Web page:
Source: http://abcnews.go.com

Topics: mother, chemo, health, nurse, nurses, doctors, health care, cancer, hospital, medicine, treatments, radiation, chemotherapy, daughter, cervical cancer

Legal Battle Rages Over Whether to Force 17-Year-Old Cancer Patient to Have Chemo

Posted by Erica Bettencourt

Wed, Jan 07, 2015 @ 01:38 PM

By SYDNEY LUPKIN

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A court will determine whether a 17-year-old girl, under something called the "mature minor doctrine," can be forced to undergo chemotherapy after she refused treatment for her cancer.

How do you feel about this?

The case will go to the Connecticut Supreme court this week to determine whether the teen, identified in court papers as Cassandra, has "the fundamental right to have a say about what goes on with your [her] body," attorney Michael Taylor, who represents the teen's mother, told ABC News. Taylor was appointed by the public defender's office, and Cassandra has her own court-appointed lawyer, but they've filed joint appeals.

Cassandra was diagnosed with Hodgkin's lymphoma in September, but decided she didn't want to complete the prescribed treatment, according to a court summary. Her mother supported this decision, but the Department of Children and Families stepped in and ordered her mother to comply with the doctor's treatment recommendation.

"It's really for all the reasons you might imagine," said Taylor, adding that he couldn't go into more detail.

Although chemotherapy is a drug that destroys cancer cells, its side effects include hair loss, nausea, pain and fertility changes, according to the National Cancer Institute.

Cassandra underwent two chemotherapy treatments in November and then ran away from home and refused to continue treatments, according to the court summary.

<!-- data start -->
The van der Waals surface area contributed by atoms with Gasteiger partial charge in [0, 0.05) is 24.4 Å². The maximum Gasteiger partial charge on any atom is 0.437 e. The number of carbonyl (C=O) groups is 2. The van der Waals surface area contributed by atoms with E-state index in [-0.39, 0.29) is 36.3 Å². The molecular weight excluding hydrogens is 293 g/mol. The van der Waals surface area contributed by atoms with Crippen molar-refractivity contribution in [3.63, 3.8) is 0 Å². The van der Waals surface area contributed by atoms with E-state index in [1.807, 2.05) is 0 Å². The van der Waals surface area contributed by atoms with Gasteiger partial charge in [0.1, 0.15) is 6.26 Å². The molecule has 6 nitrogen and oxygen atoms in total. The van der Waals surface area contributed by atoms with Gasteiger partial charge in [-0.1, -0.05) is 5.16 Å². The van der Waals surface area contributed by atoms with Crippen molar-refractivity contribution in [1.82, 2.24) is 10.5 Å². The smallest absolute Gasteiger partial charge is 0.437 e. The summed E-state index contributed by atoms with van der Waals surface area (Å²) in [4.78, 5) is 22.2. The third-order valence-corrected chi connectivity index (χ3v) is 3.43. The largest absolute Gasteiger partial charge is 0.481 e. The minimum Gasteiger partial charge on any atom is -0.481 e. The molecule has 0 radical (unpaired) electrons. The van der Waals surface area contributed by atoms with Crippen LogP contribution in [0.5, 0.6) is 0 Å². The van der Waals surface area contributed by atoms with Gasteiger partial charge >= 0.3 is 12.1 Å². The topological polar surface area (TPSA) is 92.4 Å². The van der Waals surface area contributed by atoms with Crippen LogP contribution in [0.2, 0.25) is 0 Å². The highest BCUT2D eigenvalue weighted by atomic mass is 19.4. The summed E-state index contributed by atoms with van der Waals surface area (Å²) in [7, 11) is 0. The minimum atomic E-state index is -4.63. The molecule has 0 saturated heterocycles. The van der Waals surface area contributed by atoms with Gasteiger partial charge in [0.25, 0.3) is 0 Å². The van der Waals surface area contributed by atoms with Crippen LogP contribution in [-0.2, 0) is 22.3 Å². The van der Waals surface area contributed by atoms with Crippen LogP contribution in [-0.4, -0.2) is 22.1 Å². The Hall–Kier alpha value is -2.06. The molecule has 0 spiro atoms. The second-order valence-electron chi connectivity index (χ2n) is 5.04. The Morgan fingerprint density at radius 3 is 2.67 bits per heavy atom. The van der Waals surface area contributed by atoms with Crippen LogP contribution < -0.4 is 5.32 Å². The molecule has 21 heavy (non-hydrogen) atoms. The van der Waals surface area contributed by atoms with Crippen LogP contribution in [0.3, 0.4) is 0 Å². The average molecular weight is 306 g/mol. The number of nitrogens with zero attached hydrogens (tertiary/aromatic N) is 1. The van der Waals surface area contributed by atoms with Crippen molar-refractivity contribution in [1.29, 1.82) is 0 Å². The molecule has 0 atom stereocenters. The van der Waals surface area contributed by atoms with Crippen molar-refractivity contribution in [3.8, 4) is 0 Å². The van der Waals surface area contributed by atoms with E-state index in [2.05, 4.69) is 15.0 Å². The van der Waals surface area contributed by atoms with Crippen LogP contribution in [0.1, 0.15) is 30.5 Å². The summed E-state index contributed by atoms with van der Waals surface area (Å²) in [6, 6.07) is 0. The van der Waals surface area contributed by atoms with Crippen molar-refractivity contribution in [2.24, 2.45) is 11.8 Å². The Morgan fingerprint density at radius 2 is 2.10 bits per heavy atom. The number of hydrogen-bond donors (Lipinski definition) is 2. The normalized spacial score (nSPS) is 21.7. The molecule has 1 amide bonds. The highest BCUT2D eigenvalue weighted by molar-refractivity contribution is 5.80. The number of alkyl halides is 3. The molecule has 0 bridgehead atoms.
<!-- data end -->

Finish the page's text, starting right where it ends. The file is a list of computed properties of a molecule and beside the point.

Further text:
A court hearing ensued in which Cassandra's doctors testified, and she was removed from her mother's home and placed in state custody so that the state could make medical decisions for her.

She has been has been living at Connecticut Children's Medical Center and forced to undergo chemotherapy for about three weeks.

The Hartford Courant reported that Cassandra has an 80 to 85 percent chance of surviving her cancer if she continues with her chemotherapy.

The state Department of Children and Families issued the following statement:

"When experts -- such as the several physicians involved in this case -- tell us with certainty that a child will die as a result of leaving a decision up to a parent, then the Department has a responsibility to take action. Even if the decision might result in criticism, we have an obligation to protect the life of the child when there is consensus among the medical experts that action is required. Much of the improvements in Connecticut's child welfare system have come from working with families voluntarily to realize solutions to family challenges. Unfortunately that can't happen in every situation, especially when the life of a child is at stake."

"No one is disputing that it's very serious," Taylor said. He said there's "a good chance" Cassandra could survive her cancer with treatment, and "there's a good chance she could die if she doesn't. None of us disagree about that."

Taylor said they're trying to argue that because Cassandra is competent, she should be allowed to make this decision for herself through something called the "mature minor doctrine," which has been adopted in Illinois and a few other states but rejected in Texas. The doctrine holds that some children are mature enough to make key life decisions for themselves.

Source: http://abcnews.go.com

Topics: chemo, minor, legal, Medical Center, State, health, healthcare, family, nurses, doctors, children, medical, cancer, hospital, medicine, treatments, chemotherapy

Warmth spreads through hospital after son leaves message in snow

Posted by Alycia Sullivan

Wed, Feb 12, 2014 @ 01:15 PM

By Lolly Bowean

For Sharon Hart, the third day after her chemotherapy treatment for acute myeloid leukemia is always the hardest. That’s when she feels weak and sometimes discouraged.

“The blood levels are depleted and I get tired and sick to my stomach,” said Hart, of Bolingbrook.

She was feeling that way Saturday afternoon at Chicago’s Rush University Medical Center when she looked out the window and found reason to smile.